How can God from creation on have willed that men would fall into sin, worship false gods, become victims of errors and superstitions of all sorts, that they adhere to subtly atheist or pantheist religions such as Buddhism, or to religions cursed by the Old Testament and attributed to demons and demon-worship?
How can God, who wants his disciples to go out and preach to the whole world and baptize them, have willed any Christian heresy, let alone religions that deny the faith of which Jesus says to Nicodemus that he who believes in Him will be saved and he who does not, will be damned (John 3,18)? If we read the Old and the New Testament, or look at the universal teachings of the Church on the divine command, given by Christ himself, to preach the Gospel to all nations, on the necessity of baptism and faith for salvation, etc., the opposite is clearly the case. (Source: Gloria TV, “Grave Concerns About Pope Francis’ Abu Dhabi Document” by Professor Josef Seifert)
In his article, Professor Seifert’s requests the Pope retract his error, but if he does not, he writes (emphasis added): “…I am afraid that Canon Law may apply according to which a Pope automatically loses his Petrine office when professing heresy, especially when he professes the sum-total of all heresies” (Source: Gloria TV, “Grave Concerns About Pope Francis’ Abu Dhabi Document” by Professor Josef Seifert).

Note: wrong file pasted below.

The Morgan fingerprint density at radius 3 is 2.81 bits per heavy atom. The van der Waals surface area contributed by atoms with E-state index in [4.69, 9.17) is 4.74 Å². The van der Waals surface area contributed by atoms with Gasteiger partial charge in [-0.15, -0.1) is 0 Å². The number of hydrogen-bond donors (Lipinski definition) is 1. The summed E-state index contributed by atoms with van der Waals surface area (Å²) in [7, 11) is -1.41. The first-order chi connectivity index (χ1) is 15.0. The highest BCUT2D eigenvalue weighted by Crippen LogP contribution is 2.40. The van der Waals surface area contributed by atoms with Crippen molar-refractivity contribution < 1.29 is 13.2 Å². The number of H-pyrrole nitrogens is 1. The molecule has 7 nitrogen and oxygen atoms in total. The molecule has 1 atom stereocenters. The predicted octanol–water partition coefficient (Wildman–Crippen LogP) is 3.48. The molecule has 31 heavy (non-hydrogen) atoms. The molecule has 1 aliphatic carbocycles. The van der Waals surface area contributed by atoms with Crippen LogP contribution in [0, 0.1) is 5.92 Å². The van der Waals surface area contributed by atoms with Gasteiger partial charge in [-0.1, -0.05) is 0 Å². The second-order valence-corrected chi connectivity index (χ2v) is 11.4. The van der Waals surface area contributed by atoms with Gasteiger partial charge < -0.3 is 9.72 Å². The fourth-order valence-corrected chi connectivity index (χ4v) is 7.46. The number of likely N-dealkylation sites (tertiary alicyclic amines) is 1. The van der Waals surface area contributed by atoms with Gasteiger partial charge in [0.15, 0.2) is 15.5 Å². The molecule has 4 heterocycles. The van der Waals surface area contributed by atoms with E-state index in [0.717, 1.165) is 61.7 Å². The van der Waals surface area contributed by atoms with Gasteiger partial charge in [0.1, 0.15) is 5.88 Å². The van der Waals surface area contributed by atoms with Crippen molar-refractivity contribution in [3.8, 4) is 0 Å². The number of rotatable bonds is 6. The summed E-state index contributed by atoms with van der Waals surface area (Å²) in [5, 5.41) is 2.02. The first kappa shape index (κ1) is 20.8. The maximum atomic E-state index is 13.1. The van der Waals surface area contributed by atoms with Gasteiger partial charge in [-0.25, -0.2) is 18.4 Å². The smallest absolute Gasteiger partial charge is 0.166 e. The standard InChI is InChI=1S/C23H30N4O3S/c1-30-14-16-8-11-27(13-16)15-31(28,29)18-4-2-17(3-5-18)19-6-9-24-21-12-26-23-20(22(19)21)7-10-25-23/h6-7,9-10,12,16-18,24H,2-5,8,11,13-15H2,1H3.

In addition to the above responses, and that of Bishop Schneider (see here), Cardinal Müller published a “Manifesto of Faith” released by LifeSiteNews and other outlets on February 8, 2019. It has been out for several days already, and as others have already provided detailed commentary on it I will just make a few observations.
Before looking at Cardinal Müller’s “Manifesto,” let us first look at something Cardinal Eijk said, back in May 2018. In May 2018, Cardinal Eijk wrote a piece in the National Catholic Register on the controversy in Germany over communion for non-catholic spouses of Catholics. Commenting at the time on the failure of Pope Francis to intervene on the side of orthodoxy in the matter with clarity, Cardinal Eijk opined and then quoted the Catholic Catechism (CCC 675):